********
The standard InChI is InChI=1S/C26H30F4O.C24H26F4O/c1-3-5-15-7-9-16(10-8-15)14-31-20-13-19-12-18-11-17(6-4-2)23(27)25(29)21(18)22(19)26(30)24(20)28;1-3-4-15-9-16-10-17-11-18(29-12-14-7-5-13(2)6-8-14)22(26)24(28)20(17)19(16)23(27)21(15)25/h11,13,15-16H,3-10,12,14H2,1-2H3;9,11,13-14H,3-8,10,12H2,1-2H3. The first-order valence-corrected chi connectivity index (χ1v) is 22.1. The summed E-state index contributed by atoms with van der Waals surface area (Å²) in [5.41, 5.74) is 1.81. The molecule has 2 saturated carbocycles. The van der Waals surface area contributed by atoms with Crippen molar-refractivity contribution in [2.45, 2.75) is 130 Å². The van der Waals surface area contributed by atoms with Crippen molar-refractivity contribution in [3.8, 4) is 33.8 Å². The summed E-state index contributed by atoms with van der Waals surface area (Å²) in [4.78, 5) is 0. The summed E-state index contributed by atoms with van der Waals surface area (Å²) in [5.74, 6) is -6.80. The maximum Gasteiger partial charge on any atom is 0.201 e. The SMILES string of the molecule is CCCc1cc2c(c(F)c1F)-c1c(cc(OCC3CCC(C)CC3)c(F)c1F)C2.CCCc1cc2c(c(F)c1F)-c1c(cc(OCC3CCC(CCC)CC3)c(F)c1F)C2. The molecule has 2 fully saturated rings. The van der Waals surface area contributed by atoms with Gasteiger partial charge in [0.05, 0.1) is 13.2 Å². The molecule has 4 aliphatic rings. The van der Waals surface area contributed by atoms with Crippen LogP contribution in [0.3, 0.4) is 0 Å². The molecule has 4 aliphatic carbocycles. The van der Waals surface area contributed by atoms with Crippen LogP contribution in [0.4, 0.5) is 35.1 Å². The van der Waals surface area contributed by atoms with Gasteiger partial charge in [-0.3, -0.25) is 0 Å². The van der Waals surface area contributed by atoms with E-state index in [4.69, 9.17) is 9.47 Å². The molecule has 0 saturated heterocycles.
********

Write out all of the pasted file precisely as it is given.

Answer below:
The standard InChI is InChI=1S/C26H30F4O.C24H26F4O/c1-3-5-15-7-9-16(10-8-15)14-31-20-13-19-12-18-11-17(6-4-2)23(27)25(29)21(18)22(19)26(30)24(20)28;1-3-4-15-9-16-10-17-11-18(29-12-14-7-5-13(2)6-8-14)22(26)24(28)20(17)19(16)23(27)21(15)25/h11,13,15-16H,3-10,12,14H2,1-2H3;9,11,13-14H,3-8,10,12H2,1-2H3. The first-order valence-corrected chi connectivity index (χ1v) is 22.1. The summed E-state index contributed by atoms with van der Waals surface area (Å²) in [5.41, 5.74) is 1.81. The molecule has 2 saturated carbocycles. The van der Waals surface area contributed by atoms with Crippen molar-refractivity contribution in [2.45, 2.75) is 130 Å². The van der Waals surface area contributed by atoms with Crippen molar-refractivity contribution in [3.8, 4) is 33.8 Å². The summed E-state index contributed by atoms with van der Waals surface area (Å²) in [4.78, 5) is 0. The summed E-state index contributed by atoms with van der Waals surface area (Å²) in [5.74, 6) is -6.80. The maximum Gasteiger partial charge on any atom is 0.201 e. The SMILES string of the molecule is CCCc1cc2c(c(F)c1F)-c1c(cc(OCC3CCC(C)CC3)c(F)c1F)C2.CCCc1cc2c(c(F)c1F)-c1c(cc(OCC3CCC(CCC)CC3)c(F)c1F)C2. The molecule has 2 fully saturated rings. The van der Waals surface area contributed by atoms with Gasteiger partial charge in [0.05, 0.1) is 13.2 Å². The molecule has 4 aliphatic rings. The van der Waals surface area contributed by atoms with Crippen LogP contribution in [0.3, 0.4) is 0 Å². The molecule has 4 aliphatic carbocycles. The van der Waals surface area contributed by atoms with Crippen LogP contribution in [0.4, 0.5) is 35.1 Å². The van der Waals surface area contributed by atoms with Gasteiger partial charge in [-0.3, -0.25) is 0 Å². The van der Waals surface area contributed by atoms with E-state index in [4.69, 9.17) is 9.47 Å². The molecule has 0 saturated heterocycles.